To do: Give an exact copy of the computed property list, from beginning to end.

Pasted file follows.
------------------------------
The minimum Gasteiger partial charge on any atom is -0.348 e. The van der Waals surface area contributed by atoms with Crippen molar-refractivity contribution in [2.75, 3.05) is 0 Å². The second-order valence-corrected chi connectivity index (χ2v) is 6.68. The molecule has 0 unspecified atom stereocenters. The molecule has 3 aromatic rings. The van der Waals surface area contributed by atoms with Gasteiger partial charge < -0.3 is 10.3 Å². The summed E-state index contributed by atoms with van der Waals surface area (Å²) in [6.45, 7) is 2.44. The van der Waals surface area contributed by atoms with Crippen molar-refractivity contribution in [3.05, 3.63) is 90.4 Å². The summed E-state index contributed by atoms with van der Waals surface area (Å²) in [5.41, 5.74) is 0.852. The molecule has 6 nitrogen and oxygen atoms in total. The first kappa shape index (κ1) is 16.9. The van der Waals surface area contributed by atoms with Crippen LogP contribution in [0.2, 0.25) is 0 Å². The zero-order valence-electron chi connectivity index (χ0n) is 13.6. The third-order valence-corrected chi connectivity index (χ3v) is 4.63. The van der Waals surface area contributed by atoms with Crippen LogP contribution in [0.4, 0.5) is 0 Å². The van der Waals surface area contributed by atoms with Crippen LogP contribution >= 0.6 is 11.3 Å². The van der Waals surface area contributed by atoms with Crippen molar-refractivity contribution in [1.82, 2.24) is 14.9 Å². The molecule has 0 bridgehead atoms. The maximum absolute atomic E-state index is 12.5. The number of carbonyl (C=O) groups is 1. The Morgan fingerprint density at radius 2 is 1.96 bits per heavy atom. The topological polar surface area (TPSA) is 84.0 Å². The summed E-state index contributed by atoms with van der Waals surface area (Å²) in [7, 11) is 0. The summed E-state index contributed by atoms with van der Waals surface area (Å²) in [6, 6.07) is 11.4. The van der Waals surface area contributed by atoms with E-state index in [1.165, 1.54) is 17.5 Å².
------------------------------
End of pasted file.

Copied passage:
The minimum Gasteiger partial charge on any atom is -0.348 e. The van der Waals surface area contributed by atoms with Crippen molar-refractivity contribution in [2.75, 3.05) is 0 Å². The second-order valence-corrected chi connectivity index (χ2v) is 6.68. The molecule has 0 unspecified atom stereocenters. The molecule has 3 aromatic rings. The van der Waals surface area contributed by atoms with Gasteiger partial charge < -0.3 is 10.3 Å². The summed E-state index contributed by atoms with van der Waals surface area (Å²) in [6.45, 7) is 2.44. The van der Waals surface area contributed by atoms with Crippen molar-refractivity contribution in [3.05, 3.63) is 90.4 Å². The summed E-state index contributed by atoms with van der Waals surface area (Å²) in [5.41, 5.74) is 0.852. The molecule has 6 nitrogen and oxygen atoms in total. The first kappa shape index (κ1) is 16.9. The van der Waals surface area contributed by atoms with Crippen LogP contribution in [0.2, 0.25) is 0 Å². The zero-order valence-electron chi connectivity index (χ0n) is 13.6. The third-order valence-corrected chi connectivity index (χ3v) is 4.63. The van der Waals surface area contributed by atoms with Crippen LogP contribution in [0.4, 0.5) is 0 Å². The van der Waals surface area contributed by atoms with Crippen LogP contribution >= 0.6 is 11.3 Å². The van der Waals surface area contributed by atoms with Crippen molar-refractivity contribution in [1.82, 2.24) is 14.9 Å². The molecule has 0 bridgehead atoms. The maximum absolute atomic E-state index is 12.5. The number of carbonyl (C=O) groups is 1. The Morgan fingerprint density at radius 2 is 1.96 bits per heavy atom. The topological polar surface area (TPSA) is 84.0 Å². The summed E-state index contributed by atoms with van der Waals surface area (Å²) in [7, 11) is 0. The summed E-state index contributed by atoms with van der Waals surface area (Å²) in [6, 6.07) is 11.4. The van der Waals surface area contributed by atoms with E-state index in [1.165, 1.54) is 17.5 Å².